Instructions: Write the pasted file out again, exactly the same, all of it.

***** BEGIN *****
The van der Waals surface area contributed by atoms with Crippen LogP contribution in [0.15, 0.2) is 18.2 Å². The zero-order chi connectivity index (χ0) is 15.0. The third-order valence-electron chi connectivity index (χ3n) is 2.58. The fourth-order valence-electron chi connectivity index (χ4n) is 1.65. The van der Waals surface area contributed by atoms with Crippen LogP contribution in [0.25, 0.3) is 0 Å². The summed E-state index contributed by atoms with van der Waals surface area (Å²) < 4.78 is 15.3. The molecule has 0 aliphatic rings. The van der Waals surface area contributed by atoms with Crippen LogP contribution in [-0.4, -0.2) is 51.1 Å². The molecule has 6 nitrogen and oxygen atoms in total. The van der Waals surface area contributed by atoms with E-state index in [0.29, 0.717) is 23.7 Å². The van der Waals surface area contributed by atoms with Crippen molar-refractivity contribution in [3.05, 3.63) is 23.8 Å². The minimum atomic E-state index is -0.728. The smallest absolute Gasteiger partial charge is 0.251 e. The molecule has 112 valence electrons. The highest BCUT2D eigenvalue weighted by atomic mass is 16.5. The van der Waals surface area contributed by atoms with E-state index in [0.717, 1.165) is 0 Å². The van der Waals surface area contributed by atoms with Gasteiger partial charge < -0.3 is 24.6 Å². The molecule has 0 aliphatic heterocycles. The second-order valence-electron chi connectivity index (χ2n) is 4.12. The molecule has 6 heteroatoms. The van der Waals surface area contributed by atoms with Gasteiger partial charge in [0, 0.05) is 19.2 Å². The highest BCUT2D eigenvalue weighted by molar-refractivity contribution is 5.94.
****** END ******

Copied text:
The van der Waals surface area contributed by atoms with Crippen LogP contribution in [0.15, 0.2) is 18.2 Å². The zero-order chi connectivity index (χ0) is 15.0. The third-order valence-electron chi connectivity index (χ3n) is 2.58. The fourth-order valence-electron chi connectivity index (χ4n) is 1.65. The van der Waals surface area contributed by atoms with Crippen LogP contribution in [0.25, 0.3) is 0 Å². The summed E-state index contributed by atoms with van der Waals surface area (Å²) < 4.78 is 15.3. The molecule has 0 aliphatic rings. The van der Waals surface area contributed by atoms with Crippen LogP contribution in [-0.4, -0.2) is 51.1 Å². The molecule has 6 nitrogen and oxygen atoms in total. The van der Waals surface area contributed by atoms with E-state index in [0.29, 0.717) is 23.7 Å². The van der Waals surface area contributed by atoms with Crippen molar-refractivity contribution in [3.05, 3.63) is 23.8 Å². The minimum atomic E-state index is -0.728. The smallest absolute Gasteiger partial charge is 0.251 e. The molecule has 112 valence electrons. The highest BCUT2D eigenvalue weighted by atomic mass is 16.5. The van der Waals surface area contributed by atoms with E-state index in [0.717, 1.165) is 0 Å². The van der Waals surface area contributed by atoms with Gasteiger partial charge < -0.3 is 24.6 Å². The molecule has 0 aliphatic heterocycles. The second-order valence-electron chi connectivity index (χ2n) is 4.12. The molecule has 6 heteroatoms. The van der Waals surface area contributed by atoms with Gasteiger partial charge in [0, 0.05) is 19.2 Å². The highest BCUT2D eigenvalue weighted by molar-refractivity contribution is 5.94.